Installer: --add-this-kernel for kernel that is not currently running fails

I use a custom linux kernel and use the --add-this-kernel option of the installer to create an installer that includes the kernel module for this particular kernel.

Everything works fine when I build the custom installer on a machine that runs the same kernel as the destination machine:

bash -s --add-this-kernel --kernel-source-path=/path/to/kernel/source/tree

If I want to add a kernel that is not currently running, the README file in the installer package suggests how to do it:

This will unpack ‘’, compile a kernel
interface layer for the currently running kernel (use the --kernel-source-path
and --kernel-output-path options to specify a target kernel other than the
currently running one)
, and create a new installer package with the kernel
interface layer added.

If I don’t use a separate output directory for the kernel build, the kernel output path coincides with the kernel source path, and the NVIDIA installer knows this (help for --kernel-output-path says: When not specified, the installer will assume that no separate output directory was used).

So, the above execution line for the NVIDIA installer should also work if the kernel is not running. As a matter of fact, it’s not – the error message when I try to install the * package on a machine running the kernel given by --kernel-source-path is the usual

[i]ERROR: Unable to find the kernel source tree for the currently running kernel. Please make sure you have installed the kernel source files for your kernel and that they are properly configured; on Red Hat Linux systems, for example, be sure you have the ‘kernel-source’ or ‘kernel-devel’ RPM installed. If you know the correct kernel source files are installed, you may specify the kernel source path with the ‘–kernel-source-path’ command line option.

ERROR: Installation has failed. Please see the file ‘/var/log/nvidia-installer.log’ for details. You may find suggestions on fixing installation problems in the README available on the Linux driver download page at[/i]

When I extract the installer created by above command using -x, the file ./kernel/precompiled/nvidia-precompiled-331.20. contains the name of the running kernel (instead of the kernel I specified using --kernel-source-path) in the first 100 (or so) characters.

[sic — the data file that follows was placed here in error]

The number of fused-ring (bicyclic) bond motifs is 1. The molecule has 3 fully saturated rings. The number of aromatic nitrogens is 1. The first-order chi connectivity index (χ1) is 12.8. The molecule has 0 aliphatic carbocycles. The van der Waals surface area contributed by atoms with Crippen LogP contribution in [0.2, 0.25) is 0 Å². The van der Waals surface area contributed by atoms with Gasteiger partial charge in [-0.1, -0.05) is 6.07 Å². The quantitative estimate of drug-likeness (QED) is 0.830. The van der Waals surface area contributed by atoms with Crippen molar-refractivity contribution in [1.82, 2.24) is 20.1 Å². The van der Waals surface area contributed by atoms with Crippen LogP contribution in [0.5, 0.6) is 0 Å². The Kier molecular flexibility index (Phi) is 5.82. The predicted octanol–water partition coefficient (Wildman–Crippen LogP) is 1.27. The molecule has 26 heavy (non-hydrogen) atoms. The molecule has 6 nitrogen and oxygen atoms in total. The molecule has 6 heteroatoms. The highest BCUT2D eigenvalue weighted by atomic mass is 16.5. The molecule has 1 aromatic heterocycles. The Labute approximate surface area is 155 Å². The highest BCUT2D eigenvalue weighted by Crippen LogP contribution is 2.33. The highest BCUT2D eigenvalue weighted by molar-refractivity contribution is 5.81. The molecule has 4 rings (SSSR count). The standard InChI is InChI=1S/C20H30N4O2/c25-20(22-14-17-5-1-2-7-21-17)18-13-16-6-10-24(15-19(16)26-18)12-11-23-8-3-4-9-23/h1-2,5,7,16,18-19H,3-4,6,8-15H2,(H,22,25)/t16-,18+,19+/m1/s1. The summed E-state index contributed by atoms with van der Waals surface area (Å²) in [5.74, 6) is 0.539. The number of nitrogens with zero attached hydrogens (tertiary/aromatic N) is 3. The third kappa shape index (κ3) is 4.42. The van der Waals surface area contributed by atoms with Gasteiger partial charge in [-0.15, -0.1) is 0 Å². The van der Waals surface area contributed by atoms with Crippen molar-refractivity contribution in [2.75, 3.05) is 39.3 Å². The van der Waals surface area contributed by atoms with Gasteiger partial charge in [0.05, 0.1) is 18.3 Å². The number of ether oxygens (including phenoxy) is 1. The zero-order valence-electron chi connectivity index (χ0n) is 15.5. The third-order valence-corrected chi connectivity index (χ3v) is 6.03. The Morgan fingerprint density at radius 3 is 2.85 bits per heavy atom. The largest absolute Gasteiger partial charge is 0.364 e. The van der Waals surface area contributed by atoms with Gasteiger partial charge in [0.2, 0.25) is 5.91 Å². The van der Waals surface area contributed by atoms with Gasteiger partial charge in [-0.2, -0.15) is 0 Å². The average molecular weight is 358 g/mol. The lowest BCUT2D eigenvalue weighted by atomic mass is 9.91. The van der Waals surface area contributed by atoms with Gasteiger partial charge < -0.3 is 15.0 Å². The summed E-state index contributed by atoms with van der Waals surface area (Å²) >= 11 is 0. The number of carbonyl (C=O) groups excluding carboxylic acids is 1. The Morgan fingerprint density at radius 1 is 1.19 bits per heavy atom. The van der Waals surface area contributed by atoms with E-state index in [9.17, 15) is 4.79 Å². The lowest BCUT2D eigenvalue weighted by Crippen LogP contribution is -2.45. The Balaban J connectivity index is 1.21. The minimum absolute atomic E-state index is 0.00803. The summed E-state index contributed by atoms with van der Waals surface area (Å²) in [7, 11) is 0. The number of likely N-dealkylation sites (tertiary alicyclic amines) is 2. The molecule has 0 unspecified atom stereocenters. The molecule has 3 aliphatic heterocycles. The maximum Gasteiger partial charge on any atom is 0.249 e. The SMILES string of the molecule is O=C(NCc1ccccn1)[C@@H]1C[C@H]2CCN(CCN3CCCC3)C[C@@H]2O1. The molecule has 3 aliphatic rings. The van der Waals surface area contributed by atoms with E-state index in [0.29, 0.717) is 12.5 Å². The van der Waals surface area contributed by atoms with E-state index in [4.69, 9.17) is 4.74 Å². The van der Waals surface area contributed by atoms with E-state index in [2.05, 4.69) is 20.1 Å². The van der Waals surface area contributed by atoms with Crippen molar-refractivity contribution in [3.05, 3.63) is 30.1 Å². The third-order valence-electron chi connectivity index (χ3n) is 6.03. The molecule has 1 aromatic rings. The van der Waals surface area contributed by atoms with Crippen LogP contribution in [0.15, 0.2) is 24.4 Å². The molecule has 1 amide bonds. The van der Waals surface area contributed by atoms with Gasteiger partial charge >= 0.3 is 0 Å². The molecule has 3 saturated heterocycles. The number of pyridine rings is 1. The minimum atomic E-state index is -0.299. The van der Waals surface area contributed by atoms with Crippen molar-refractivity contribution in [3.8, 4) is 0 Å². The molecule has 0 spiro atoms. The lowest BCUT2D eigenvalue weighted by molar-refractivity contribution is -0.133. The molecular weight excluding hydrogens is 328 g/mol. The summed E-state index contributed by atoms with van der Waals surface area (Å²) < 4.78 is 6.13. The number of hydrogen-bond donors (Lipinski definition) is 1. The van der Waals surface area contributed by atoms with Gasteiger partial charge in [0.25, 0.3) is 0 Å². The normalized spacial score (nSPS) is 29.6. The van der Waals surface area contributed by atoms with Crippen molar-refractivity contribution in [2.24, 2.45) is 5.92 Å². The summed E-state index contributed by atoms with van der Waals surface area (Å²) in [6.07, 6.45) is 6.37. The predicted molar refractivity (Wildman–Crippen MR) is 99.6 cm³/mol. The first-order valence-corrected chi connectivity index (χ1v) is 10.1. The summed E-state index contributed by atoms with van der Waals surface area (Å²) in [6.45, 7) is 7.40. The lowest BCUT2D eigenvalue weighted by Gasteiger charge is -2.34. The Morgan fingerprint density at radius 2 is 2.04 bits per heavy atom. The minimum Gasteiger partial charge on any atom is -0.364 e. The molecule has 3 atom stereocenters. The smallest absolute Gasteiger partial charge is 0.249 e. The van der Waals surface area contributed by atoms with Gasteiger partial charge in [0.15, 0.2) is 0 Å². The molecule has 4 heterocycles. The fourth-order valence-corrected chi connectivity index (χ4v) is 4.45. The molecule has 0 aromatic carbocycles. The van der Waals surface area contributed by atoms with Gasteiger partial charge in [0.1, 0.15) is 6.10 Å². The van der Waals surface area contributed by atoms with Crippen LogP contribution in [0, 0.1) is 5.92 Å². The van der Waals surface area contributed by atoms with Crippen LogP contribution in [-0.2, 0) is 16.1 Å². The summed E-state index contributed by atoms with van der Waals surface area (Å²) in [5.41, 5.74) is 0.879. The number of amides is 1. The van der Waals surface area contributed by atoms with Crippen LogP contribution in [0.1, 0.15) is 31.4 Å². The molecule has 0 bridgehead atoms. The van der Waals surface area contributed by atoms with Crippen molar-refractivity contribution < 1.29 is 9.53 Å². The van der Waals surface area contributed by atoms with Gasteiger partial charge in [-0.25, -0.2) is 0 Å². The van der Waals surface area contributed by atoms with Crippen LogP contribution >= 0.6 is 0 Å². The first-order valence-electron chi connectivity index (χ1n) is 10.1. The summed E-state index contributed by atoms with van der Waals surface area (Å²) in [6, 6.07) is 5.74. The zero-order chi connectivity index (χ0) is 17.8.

I create a custom installer using --add-this-kernel and --kernel-source-path
If the kernel sources are for a different kernel than the running kernel, I can’t install the package on a machine running the kernel given by the kernel sources.

Hi zonksoft,

Sorry: the documentation is in error. Setting the --kernel-source-path and/or --kernel-output-path is sufficient to build a kernel module for a target kernel other than the currently running one, but it is insufficient for adding a precompiled kernel interface, since, as you have noted, the custom package contains embedded information about the running kernel on the system that prepared the precompiled kernel interface, rather than the kernel of the target system.

Specifically, the contents of /proc/version from the system that prepared the precompiled kernel interface are used to tag the precompiled interface. This is done so that the target system can find the correct precompiled kernel interface, if an installer package contains several precompiled kernel interfaces for different kernels. If you want to override the /proc/version string that gets stored in the precompiled interface package, the easiest way to do this right now is to copy the /proc/version file from the target system into a directory (preferably empty) on the system that is used to prepare the package, then use the --proc-mount-point option to direct nvidia-installer to treat the directory containing the copied /proc/version file as the mount point for /proc.

We’ll look into adding a more direct way to override the /proc/version string for the case of creating a custom installer with a precompiled interface for a kernel other than the currently running one and fixing the documentation; in the meantime, hopefully the --proc-mount-point workaround will let you do what you want. Let me know if you run into any other issues or have any other questions. Thanks.

Hi ddadap,

is there any progress in this case?

I am trying to create custom installation of Centos7 and the issue is this:

My anaconda (kickstart/host enviroment) is running on kernel version 3.10.0-693.el7.x86_64. (It is not possible to change this kernel to newer version).

Since the installed system should be running on newer version (3.10.0-693.2.2.el7.x86_64) installation of NVIDIA will be successfull (trough chroot - sharing host kernel), however after installation (of new centos) and after booting into the fresh installed system “nvidia-smi” invoking will fail outputing this error message:

“NVIDIA-SMI has failed because it couldn’t communicate with the NVIDIA driver”.

Running nvidia-smi right after installation (without reboot, on host system that is actually installing the new one) is going well.

Is there any way to precompile installer of NVIDIA so it can run on installed system (with newer kernel)?

Thanks for any suggestions.

EDIT: I forgott to mention that --proc-mount-point running with NVIDIA-custom installer did not work.